Another lesson we can learn from this study is that, when trying new things, a little perseverance is necessary. Just because a student isn't interesting in something immediately, it doesn't mean they'll never be interested. Often, we need to develop some skill and competency at a task before we know whether we like it. Especially if the skill is complex and difficult, or takes a lot of time to get good at. Nobody enjoys their first day of falling down over and over again learning how to ride a snowboard.

That said, it's best to approach new tasks, topics of study, and activities from a sense of play. People underestimate the effectiveness of play in education; we want our students to work hard and to be successful, forgetting that the reason playfulness evolved was to serve as a way for children to learn. But it's even more crucial when developing passions and interests. In order to learn to love something, you first have to learn to enjoy it. For this reason, you can't turn the search for a passion into chore. This is one task where the harder you try the less you'll succeed.

I've read many academic interest essays from students trying to explain where their passions came from. It's easy to tell which students don't really have a passion for their subject. From those that do, the stories are often very similar. Often a passion is passed down to a student from a great teacher or an inspiring family member. Sometimes, a student discovered a passion at intersection between two different interests (Do you love both music and physics? Maybe you should study acoustics!) Very often, students first identify a problem in the world, and then set about looking for ways to use their aptitudes to solve it (if you're worried about the environment and good at math and science, maybe you can develop a passion for environmental engineering!)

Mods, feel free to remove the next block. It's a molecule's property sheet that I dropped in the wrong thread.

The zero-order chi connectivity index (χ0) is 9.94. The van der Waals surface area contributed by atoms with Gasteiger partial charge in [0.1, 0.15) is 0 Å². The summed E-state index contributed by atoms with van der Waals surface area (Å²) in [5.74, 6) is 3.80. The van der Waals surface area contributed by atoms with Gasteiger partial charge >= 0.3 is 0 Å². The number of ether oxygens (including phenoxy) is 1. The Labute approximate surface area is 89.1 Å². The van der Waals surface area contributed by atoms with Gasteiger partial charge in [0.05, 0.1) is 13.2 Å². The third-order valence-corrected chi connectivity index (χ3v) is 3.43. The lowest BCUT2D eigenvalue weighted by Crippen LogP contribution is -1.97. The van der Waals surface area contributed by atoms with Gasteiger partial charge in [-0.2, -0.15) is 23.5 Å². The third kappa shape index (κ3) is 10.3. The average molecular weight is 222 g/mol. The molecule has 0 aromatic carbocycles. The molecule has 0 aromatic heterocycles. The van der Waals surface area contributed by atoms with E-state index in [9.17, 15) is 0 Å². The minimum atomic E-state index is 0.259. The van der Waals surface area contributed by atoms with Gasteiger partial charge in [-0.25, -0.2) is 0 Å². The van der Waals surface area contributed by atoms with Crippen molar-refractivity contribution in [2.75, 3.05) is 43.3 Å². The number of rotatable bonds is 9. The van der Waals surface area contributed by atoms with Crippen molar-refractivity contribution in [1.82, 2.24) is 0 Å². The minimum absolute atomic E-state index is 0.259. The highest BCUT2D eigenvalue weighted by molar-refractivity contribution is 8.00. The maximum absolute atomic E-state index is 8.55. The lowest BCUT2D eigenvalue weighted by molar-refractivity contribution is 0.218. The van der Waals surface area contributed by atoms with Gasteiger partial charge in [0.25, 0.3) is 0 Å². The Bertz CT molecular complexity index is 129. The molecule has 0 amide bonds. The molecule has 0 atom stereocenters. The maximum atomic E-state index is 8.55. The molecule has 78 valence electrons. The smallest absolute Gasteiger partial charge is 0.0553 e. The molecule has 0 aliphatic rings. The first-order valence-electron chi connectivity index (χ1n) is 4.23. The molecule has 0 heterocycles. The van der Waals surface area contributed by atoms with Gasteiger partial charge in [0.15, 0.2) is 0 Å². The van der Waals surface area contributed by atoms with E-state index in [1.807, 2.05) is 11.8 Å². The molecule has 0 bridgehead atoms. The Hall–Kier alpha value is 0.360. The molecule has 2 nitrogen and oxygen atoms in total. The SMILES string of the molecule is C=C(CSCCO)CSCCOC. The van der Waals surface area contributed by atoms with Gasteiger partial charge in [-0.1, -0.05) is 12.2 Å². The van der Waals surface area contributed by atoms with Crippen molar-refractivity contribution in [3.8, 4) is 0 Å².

But what about non-academic passions?

It's easy to get caught up in a mindset that limits passions to classroom subjects and potential college majors. But all kinds of passions can be helpful on a college application and, more importantly, in having a fulfilling and meaning life.

Some students will have a passion for sports, for example, and even if they aren't going to play at the college level, they can still pursue and develop this passion and they will still end up with an application that tells a story about dedication, hard work, persistence, teamwork, lessons learned about failure, success, and the importance of practice, and all the other life-long benefits of sport.

This can be applied to many things—hobbies, the arts, cooking, travel—almost anything that a student can show dedication and passion for can be helpful on an application.

Contrary to popular opinion, you don't have to have a joyless childhood to get into a great college.


In conclusion, here is how an aimless student can find a passion:

  • Look inward. What brings you joy? What would you do or learn about if you didn't have to do anything? What issues in the world do you really care about?
  • Be open to new experiences. Explore. Try many different things.
  • Growth mindset. Remember your interests can grow, develop, and change over time.
  • Be persistent. Give yourself a chance to grow to love something. Don't give up when you're still getting through that awkward beginner stage.
  • Consider what interests might be combined into a passion.
  • Have fun. Don't approach everything as if it were a job. Embrace a sense of playfulness when you try or learn new things.
  • Finally, don't worry. Many people don't truly find their passion until they are already in college or even later in adulthood. That's okay. Just keep on exploring and trying new things.